In order to provide the best possible search experience for its users, Google continues to push for better local content from businesses. Regardless of future algorithm updates from Google, investing in high quality and locally relevant content will help businesses compete in the local pack and rank higher on search engine results pages. To learn more about Google’s recent removal of right rail ads, check out our whitepaper: Goodbye Right Rail: What Google Paid Search Changes Mean for Local Marketers.
In order to engage customers, retailers must shift from a linear marketing approach of one-way communication to a value exchange model of mutual dialogue and benefit-sharing between provider and consumer. Exchanges are more non-linear, free flowing, and both one-to-many or one-on-one. The spread of information and awareness can occur across numerous channels, such as the blogosphere, YouTube, Facebook, Instagram, Snapchat, Pinterest, and a variety of other platforms. Online communities and social networks allow individuals to easily create content and publicly publish their opinions, experiences, and thoughts and feelings about many topics and products, hyper-accelerating the diffusion of information.
Let’s assume that it is a logarithmic, base 10 scale, and that it takes 10 properly linked new pages to move a site’s important page up 1 toolbar point. It will take 100 new pages to move it up another point, 1000 new pages to move it up one more, 10,000 to the next, and so on. That’s why moving up at the lower end is much easier that at the higher end.
The default page of Google’s search result is a page on which different results appear. Google decides which results fit your search query best. That could be ‘normal’ results, but also news results, shopping results or images. If you’re searching for information, a knowledge graph could turn up. When you’re searching to buy something online, you’ll probably get lots of shopping results on the default result page.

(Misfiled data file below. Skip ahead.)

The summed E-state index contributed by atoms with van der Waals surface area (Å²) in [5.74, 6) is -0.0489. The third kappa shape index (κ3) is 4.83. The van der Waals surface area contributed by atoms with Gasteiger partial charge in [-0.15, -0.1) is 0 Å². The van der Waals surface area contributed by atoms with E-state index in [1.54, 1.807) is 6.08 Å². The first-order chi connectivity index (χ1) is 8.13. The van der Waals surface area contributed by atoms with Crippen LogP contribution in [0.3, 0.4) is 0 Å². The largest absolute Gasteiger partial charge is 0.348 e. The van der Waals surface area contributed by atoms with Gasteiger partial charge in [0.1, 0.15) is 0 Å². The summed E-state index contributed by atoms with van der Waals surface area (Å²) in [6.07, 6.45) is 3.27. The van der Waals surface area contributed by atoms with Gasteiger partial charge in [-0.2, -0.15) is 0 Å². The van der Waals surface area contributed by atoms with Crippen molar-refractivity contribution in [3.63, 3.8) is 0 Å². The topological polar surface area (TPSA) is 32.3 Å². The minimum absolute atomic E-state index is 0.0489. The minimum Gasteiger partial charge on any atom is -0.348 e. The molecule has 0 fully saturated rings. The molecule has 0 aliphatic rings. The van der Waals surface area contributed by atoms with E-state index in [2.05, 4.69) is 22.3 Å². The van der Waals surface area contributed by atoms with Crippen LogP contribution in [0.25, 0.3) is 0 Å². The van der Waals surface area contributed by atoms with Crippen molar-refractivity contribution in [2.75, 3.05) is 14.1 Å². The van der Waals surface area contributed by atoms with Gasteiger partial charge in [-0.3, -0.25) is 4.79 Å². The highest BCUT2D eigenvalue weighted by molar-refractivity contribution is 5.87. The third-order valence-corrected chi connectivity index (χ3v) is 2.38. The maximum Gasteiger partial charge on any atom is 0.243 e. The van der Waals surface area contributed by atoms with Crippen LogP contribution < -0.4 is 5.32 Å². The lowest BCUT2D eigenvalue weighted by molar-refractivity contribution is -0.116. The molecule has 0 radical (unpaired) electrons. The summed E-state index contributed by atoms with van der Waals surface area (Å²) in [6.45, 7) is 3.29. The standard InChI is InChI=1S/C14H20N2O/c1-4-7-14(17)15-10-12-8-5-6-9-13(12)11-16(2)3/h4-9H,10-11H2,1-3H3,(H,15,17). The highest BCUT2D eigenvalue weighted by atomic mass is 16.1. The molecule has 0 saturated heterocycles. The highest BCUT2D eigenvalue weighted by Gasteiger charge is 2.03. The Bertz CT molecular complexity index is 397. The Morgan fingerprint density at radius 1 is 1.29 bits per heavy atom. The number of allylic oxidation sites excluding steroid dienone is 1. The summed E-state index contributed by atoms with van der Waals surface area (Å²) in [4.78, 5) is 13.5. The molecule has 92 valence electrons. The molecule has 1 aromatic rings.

From this, we could conclude that a link from a page with PR4 and 5 outbound links is worth more than a link from a page with PR8 and 100 outbound links. The PageRank of a page that links to yours is important but the number of links on that page is also important. The more links there are on a page, the less PageRank value your page will receive from it.
Webmasters and content providers began optimizing websites for search engines in the mid-1990s, as the first search engines were cataloging the early Web. Initially, all webmasters needed only to submit the address of a page, or URL, to the various engines which would send a "spider" to "crawl" that page, extract links to other pages from it, and return information found on the page to be indexed. The process involves a search engine spider downloading a page and storing it on the search engine's own server. A second program, known as an indexer, extracts information about the page, such as the words it contains, where they are located, and any weight for specific words, as well as all links the page contains. All of this information is then placed into a scheduler for crawling at a later date.